im up, sent him with a crash into the peat fire which was glowing on the hearth. In the attempt to save himself, he thrust his hand right into it, and Alec and Annie were avenged.

Alec rushed to drag him off the fire; but he was up before he reached him.

"Go home!" he bawled to the scholars generally, and sat down at his desk to hide his suffering.

For one brief moment there was silence. Then a tumult arose, a shouting, and holloing, and screeching, and the whole school rushed to the door, as if the devil had been after them to catch the hindmost. Strange uproar invaded the ears of Glamerton-strange, that is, at eleven o'clock in the forenoon of Monday-the uproar of jubilant freedom.

But the culprits, Annie and Alec, stood and stared at the master, whose face was covered with one hand, while the other hung helpless at his side. Annie stopped partly out of pity for the despot, and partly because Alec stopped. Alec stopped because he was the author of the situation-at least he never could give any better reason.

At length Mr Malison lifted his head, and made a movement towards his hat. He started when he saw the two standing there. But the moment he looked at them their courage failed them.

"Rin, Annie!" said Alec.

Away she bolted, and he after her, as well as he could, which was not with his usual fleetness by any means. When Annie had rounded a corner, not in the master's way home, she stopped, and looked back for Alec. He was a good many paces behind her; and then first she discovered the condition of her champion. For now that the excitement was over, he could scarcely walk, and evidence in kind was not wanting that from head to foot he must be one mass of wales and bruises. He put his hand on her shoulder to help him along, and made no opposition to her accompanying him as far as the gate of his mother's garden, which was nearly a mile from the town, on the further bank of one of the rivers watering the valley-plain in which Glamerton had stood for hundreds of years. Then she went slowly home, bearing with her the memory of the smile which, in spite of pain, had illuminated his tawse-waled cheeks, as she took her leave.

"Good-bye, dear Alec!" she had said.

"Good-bye, Annie dear," he had answered, with the smile; and she had watched him crawl into the house before she turned away.

When she got home, she saw at once, from the black looks of the Bruce, that the story, whether in its trite shape or not, had arrived before her.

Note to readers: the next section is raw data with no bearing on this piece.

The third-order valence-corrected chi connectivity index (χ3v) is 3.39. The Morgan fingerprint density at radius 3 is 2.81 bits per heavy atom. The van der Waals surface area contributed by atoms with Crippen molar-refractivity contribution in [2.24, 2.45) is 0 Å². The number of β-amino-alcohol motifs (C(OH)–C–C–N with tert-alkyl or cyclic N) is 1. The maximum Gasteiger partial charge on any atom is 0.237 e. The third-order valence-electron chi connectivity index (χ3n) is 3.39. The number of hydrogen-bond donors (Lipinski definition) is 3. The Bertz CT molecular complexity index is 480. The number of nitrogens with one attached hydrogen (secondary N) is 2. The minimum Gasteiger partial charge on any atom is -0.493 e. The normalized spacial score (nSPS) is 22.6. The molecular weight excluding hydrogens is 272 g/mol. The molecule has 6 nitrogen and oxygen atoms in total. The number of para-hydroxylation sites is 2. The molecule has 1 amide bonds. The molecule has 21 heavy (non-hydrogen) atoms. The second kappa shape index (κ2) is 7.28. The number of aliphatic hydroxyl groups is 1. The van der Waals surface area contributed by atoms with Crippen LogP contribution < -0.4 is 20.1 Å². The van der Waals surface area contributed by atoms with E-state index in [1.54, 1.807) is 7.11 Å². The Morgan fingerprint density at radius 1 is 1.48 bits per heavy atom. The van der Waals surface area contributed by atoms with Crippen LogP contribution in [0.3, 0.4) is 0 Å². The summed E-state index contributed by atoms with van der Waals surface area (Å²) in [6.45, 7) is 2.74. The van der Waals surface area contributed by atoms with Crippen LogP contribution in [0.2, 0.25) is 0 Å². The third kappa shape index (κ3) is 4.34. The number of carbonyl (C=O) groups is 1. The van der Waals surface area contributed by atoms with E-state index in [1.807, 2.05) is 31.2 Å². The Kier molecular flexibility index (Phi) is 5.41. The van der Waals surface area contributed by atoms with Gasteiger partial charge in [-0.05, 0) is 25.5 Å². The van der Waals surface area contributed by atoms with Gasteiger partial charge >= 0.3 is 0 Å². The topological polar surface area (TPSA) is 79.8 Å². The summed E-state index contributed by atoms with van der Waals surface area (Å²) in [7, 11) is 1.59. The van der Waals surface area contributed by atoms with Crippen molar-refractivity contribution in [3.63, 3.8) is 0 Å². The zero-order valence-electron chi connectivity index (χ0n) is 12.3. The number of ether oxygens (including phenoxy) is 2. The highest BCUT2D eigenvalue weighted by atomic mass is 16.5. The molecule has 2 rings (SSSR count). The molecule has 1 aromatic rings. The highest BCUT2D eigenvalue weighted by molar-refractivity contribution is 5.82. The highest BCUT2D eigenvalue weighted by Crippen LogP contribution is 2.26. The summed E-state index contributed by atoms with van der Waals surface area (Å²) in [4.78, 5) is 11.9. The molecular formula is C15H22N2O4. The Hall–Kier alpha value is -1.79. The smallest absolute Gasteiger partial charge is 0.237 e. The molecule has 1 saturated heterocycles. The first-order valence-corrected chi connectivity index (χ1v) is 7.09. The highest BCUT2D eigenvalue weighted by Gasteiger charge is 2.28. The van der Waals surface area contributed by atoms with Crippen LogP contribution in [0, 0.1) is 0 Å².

Nothing was said, however, till after worship; when Bruce gave her a long lecture, as impressive as the creature was capable of making it, on the wickedness and certain punishment of "takin' up wi' ill loons like Sandy Forbes, wha was brakin' his mither's hert wi' his baad behaviour." But he came to the conclusion, as he confided to his wife that night, that the lassie "was growin' hardent already;" probably from her being in a state of too great excitement from the events of the day to waste a tear upon his lecture; for, as she said in the hearing of the rottans, when she went up to bed, she "didna care a flee for't." But the moment she lay down she fell to weeping bitterly over the sufferings of Alec. She was asleep in a moment after, however. If it had not been for the power of sleeping that there was in the child, she must long before now have given way to the hostile influences around her, and died.

There was considerable excitement about the hearths of Glamerton, generally, in consequence of the news of the master's defeat carried home by the children. For, although it was amazing how little of the doings at school the children were in the habit of reporting-so little, indeed, that this account involved revelations of the character and proceedings of Mr Malison which appeared to many of the parents quite incredible-the present occurrence so far surpassed the ordinary, and had excited the beholders so much, that they could not be quiet about it. Various were the judgments elicited by the story. The religious portion of the community seemed to their children to side with the master; the worldly-namely, those who did not profess to be particularly religious-all sided with Alec Forbes; with the exception of a fish-cadger, who had one son, the plague of his life.

Amongst the religious, there was, at least, one exception, too; but he had no children of his own, and had a fancy for Alec Forbes. That exception was Thomas Crann, the stone-mason.